Monday, July 29, 2013
Friday, July 26, 2013
Thursday, July 25, 2013
My Take - For many years I have attended conferences for the pest control industry, including a few National Pest Management Legislative Day conferences in Washington. I never cease to be amazed at the stupid things said by "experts" they have brought it. Especially those brought in to talk about the economy. But it doesn't stop there.
Whether it's Integrated Pest Management, Green Pest Control, government regulations or a host of things I almost want to jump up and say....."You're wrong and I'm going to tell you why!" I think the thing that drives me the most crazy is I never get podium time.
There’s a common thread running through Anthony Weiner’s latest sexting escapades, Barack Obama’s 19th pivot to the economy, and much else that’s going wrong in America today. This is the reign of the man-child, the era of perpetual teenage indulgence. Nothing is my fault, man. Nobody understands me. Everyone keeps hassling me about little stuff. Nobody can see the superhero I really am. Consequences are a drag, so quit living in the past.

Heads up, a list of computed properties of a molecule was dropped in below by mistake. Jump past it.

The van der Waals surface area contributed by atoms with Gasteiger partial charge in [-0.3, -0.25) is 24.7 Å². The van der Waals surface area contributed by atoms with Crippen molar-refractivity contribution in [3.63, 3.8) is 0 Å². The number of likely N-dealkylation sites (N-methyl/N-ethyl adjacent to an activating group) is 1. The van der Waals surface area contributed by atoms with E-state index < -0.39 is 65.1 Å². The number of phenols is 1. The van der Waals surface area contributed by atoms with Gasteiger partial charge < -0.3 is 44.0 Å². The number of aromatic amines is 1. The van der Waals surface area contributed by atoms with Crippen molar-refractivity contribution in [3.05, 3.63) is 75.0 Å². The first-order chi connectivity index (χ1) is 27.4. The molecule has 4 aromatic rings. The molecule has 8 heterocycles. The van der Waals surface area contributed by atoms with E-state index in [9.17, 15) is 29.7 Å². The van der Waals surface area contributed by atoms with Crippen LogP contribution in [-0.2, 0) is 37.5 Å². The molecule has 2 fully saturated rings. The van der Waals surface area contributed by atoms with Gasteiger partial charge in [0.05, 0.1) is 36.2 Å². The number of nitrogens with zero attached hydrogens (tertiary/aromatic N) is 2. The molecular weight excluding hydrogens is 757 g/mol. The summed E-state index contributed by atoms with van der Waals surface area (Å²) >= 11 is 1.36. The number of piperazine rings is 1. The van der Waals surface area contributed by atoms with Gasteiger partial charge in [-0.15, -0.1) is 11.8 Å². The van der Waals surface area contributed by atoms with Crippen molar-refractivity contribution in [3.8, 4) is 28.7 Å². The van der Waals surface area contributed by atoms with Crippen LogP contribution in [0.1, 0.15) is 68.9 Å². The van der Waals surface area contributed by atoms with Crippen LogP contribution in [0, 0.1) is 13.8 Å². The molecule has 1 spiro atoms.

Wednesday, July 24, 2013
This appeared here, and I would like to thank James for allowing me to publish his work. RK
Unless you're a reader of the Guardian Environment's recently added section "Sacrifice your children to Mother Gaia. It's the only way!", you'll probably never have heard of the man who co-edits it, Dana Nuccitelli. But you'll certainly be familiar with his most famous bogus statistical artefact: the one he created with fellow climate alarmist John Cook to prove that 97 per cent of climate scientists really DO believe in global warming.
The claim has been roundly debunked. Apart from the problems with its statistical methodology, its findings are essentially meaningless. As Ben Pile points out in this characteristically measured, thoughtful piece,